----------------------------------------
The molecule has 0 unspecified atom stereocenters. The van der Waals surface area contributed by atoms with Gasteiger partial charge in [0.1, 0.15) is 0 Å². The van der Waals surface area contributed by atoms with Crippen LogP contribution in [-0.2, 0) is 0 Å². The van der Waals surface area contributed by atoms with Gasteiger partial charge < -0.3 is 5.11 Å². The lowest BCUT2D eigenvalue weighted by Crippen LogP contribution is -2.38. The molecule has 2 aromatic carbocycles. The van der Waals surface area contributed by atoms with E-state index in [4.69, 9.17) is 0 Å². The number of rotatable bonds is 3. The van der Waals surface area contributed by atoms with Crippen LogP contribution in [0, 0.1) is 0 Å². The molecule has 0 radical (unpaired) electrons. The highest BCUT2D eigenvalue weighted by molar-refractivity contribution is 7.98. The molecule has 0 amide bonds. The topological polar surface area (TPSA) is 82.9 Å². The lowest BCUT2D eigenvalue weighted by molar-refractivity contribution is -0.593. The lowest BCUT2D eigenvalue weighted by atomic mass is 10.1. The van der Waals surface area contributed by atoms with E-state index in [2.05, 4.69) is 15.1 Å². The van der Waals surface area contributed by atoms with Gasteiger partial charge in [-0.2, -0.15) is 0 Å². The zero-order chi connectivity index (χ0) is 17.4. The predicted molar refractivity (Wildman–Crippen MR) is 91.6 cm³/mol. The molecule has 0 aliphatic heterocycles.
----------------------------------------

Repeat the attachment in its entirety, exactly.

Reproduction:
The molecule has 0 unspecified atom stereocenters. The van der Waals surface area contributed by atoms with Gasteiger partial charge in [0.1, 0.15) is 0 Å². The van der Waals surface area contributed by atoms with Crippen LogP contribution in [-0.2, 0) is 0 Å². The van der Waals surface area contributed by atoms with Gasteiger partial charge < -0.3 is 5.11 Å². The lowest BCUT2D eigenvalue weighted by Crippen LogP contribution is -2.38. The molecule has 2 aromatic carbocycles. The van der Waals surface area contributed by atoms with E-state index in [4.69, 9.17) is 0 Å². The number of rotatable bonds is 3. The van der Waals surface area contributed by atoms with Crippen LogP contribution in [0, 0.1) is 0 Å². The molecule has 0 radical (unpaired) electrons. The highest BCUT2D eigenvalue weighted by molar-refractivity contribution is 7.98. The molecule has 0 amide bonds. The topological polar surface area (TPSA) is 82.9 Å². The lowest BCUT2D eigenvalue weighted by molar-refractivity contribution is -0.593. The lowest BCUT2D eigenvalue weighted by atomic mass is 10.1. The van der Waals surface area contributed by atoms with E-state index in [2.05, 4.69) is 15.1 Å². The van der Waals surface area contributed by atoms with Gasteiger partial charge in [-0.2, -0.15) is 0 Å². The zero-order chi connectivity index (χ0) is 17.4. The predicted molar refractivity (Wildman–Crippen MR) is 91.6 cm³/mol. The molecule has 0 aliphatic heterocycles.